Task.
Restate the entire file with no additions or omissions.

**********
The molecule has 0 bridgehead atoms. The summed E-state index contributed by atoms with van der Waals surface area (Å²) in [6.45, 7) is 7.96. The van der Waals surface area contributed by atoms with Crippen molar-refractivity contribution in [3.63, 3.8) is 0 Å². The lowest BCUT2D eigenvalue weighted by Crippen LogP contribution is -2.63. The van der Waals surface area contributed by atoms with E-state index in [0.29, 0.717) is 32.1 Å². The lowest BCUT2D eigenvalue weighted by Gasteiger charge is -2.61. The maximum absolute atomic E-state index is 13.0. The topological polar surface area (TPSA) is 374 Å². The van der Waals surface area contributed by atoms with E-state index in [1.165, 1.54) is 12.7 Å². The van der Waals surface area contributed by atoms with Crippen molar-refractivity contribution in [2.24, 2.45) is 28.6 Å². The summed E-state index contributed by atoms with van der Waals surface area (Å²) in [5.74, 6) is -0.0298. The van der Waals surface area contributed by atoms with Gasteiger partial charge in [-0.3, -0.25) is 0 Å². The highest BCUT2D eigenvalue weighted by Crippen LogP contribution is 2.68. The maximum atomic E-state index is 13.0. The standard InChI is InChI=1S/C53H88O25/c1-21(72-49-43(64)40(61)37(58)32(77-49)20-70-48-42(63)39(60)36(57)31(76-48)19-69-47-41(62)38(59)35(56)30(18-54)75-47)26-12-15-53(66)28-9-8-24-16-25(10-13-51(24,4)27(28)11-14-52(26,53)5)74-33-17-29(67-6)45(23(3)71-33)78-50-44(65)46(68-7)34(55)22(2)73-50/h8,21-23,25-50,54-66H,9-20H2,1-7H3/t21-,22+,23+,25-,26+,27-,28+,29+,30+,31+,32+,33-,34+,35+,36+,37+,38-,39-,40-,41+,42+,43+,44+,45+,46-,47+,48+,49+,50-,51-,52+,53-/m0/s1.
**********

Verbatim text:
The molecule has 0 bridgehead atoms. The summed E-state index contributed by atoms with van der Waals surface area (Å²) in [6.45, 7) is 7.96. The van der Waals surface area contributed by atoms with Crippen molar-refractivity contribution in [3.63, 3.8) is 0 Å². The lowest BCUT2D eigenvalue weighted by Crippen LogP contribution is -2.63. The van der Waals surface area contributed by atoms with E-state index in [0.29, 0.717) is 32.1 Å². The lowest BCUT2D eigenvalue weighted by Gasteiger charge is -2.61. The maximum absolute atomic E-state index is 13.0. The topological polar surface area (TPSA) is 374 Å². The van der Waals surface area contributed by atoms with E-state index in [1.165, 1.54) is 12.7 Å². The van der Waals surface area contributed by atoms with Crippen molar-refractivity contribution in [2.24, 2.45) is 28.6 Å². The summed E-state index contributed by atoms with van der Waals surface area (Å²) in [5.74, 6) is -0.0298. The van der Waals surface area contributed by atoms with Gasteiger partial charge in [-0.3, -0.25) is 0 Å². The highest BCUT2D eigenvalue weighted by Crippen LogP contribution is 2.68. The maximum atomic E-state index is 13.0. The standard InChI is InChI=1S/C53H88O25/c1-21(72-49-43(64)40(61)37(58)32(77-49)20-70-48-42(63)39(60)36(57)31(76-48)19-69-47-41(62)38(59)35(56)30(18-54)75-47)26-12-15-53(66)28-9-8-24-16-25(10-13-51(24,4)27(28)11-14-52(26,53)5)74-33-17-29(67-6)45(23(3)71-33)78-50-44(65)46(68-7)34(55)22(2)73-50/h8,21-23,25-50,54-66H,9-20H2,1-7H3/t21-,22+,23+,25-,26+,27-,28+,29+,30+,31+,32+,33-,34+,35+,36+,37+,38-,39-,40-,41+,42+,43+,44+,45+,46-,47+,48+,49+,50-,51-,52+,53-/m0/s1.